You who are so-called illegal aliens must know that no human being is illegal. That is a contradiction in terms. Human beings can be beautiful or more beautiful, they can be skinny, they can be right or wrong, but illegal? How can a human being be illegal?” – Elie Wiesel, Writer, Nobel Peace Prize winner and Holocaust survivor.
Manipuri heroes - Tikendrajit Singh and Thangal General were hanged by the British for waging war against the British Empire-a short yet significant struggle by a tiny hilly Asiatic kingdom against the most powerful empire in the world at that time. The ‘Anglo-Manipur war’ of 1891 drives home the irrefutable point of men’s willingness to go to any length to safeguard their identity and dignity even in the face of insurmountable obstacles. It is also a struggle against exploitation and subservience and at the root of it, a struggle for survival.
At this time and age, while outright war might not be an immediate possibility, ethnic persecutions, atrocities and crimes against the weak and vulnerable on a social, political and economic level has been continuing, and with an imperfect and insensitive administration, the problem can and does get serious. When such problem gets out of hand, the only option is to look for safer places, and more often than not, such oppressed people will invariably try and seek shelter in some neighboring state or country where the political and economic conditions are more favorable. It is not easy or desirable for anyone to uproot their lives and decide to take unseen risks and obvious troubles to move away from the lives they have been used to unless absolutely necessary and options are closed, when the very survival is threatened.
India is such a country whose social, economic and political situation is considerably more stable and secure than many of its neighbours for a long time, and people from these neighbouring countries have been crossing over to India in search for a better and more secure life, often illegally who are collectively and generally termed ‘illegal immigrants’.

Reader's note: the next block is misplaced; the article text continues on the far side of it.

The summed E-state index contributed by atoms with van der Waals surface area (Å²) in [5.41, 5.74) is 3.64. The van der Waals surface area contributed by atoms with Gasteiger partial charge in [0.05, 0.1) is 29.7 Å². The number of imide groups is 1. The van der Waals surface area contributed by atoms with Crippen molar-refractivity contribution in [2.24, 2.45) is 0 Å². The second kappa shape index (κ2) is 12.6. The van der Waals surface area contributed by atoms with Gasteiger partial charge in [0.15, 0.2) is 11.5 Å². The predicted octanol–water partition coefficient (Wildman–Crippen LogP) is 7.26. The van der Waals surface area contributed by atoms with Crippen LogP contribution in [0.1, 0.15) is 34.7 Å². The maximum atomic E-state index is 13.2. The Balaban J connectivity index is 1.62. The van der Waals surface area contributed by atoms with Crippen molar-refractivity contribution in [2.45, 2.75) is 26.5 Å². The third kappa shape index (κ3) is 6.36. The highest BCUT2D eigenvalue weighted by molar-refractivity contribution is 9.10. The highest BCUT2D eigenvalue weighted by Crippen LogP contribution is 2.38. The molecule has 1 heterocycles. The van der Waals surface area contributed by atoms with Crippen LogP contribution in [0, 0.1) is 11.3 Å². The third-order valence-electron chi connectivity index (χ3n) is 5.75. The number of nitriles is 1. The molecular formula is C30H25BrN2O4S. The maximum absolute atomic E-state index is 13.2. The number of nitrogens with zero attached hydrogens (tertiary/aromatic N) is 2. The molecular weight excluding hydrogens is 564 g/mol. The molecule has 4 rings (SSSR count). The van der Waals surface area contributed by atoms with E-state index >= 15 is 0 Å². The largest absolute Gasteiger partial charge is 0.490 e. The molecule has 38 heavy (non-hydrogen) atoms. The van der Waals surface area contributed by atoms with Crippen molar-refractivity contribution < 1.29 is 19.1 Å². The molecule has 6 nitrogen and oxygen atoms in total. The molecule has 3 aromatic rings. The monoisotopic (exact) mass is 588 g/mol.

Under the Citizenship Act an “illegal migrant” is defined as a foreigner who has entered into India—
(i) without a valid passport or other travel documents and such other document or authority as may be prescribed by or under any law in that behalf; or (ii) with a valid passport or other travel documents and such other document or authority as may be prescribed by or under any law in that behalf but remains therein beyond the permitted period of time.
An illegal migrant ( though the term is often misleading since their presence inside the country is a civil infraction, not a criminal offense) is excluded from the acquisition of citizenship through birth, registration, or naturalization. There is no program to grant citizenship to illegal migrants or their children. They are also denied the right to legal recourse and other basic amenities, reducing them to non-entities.
While the concerns on the pressures on the resources like land, law and order situations and economics of a state or country as a result of the influx of undocumented immigrants is legitimate and understandable, in the absence of an official deportation or any formal repatriation treaty with Bangladesh whose citizens form the largest number of such undocumented immigrants, the issue is a humanitarian one as much as any and needs to be dealt with empathy and understanding in a pragmatic and diplomatic manner. At the end of the day, a starved, tormented individual at the risk of losing one’s life will embrace the vague hope of a better life and a shot at survival, even with the punishments, trials and troubles that is more than likely to unfold.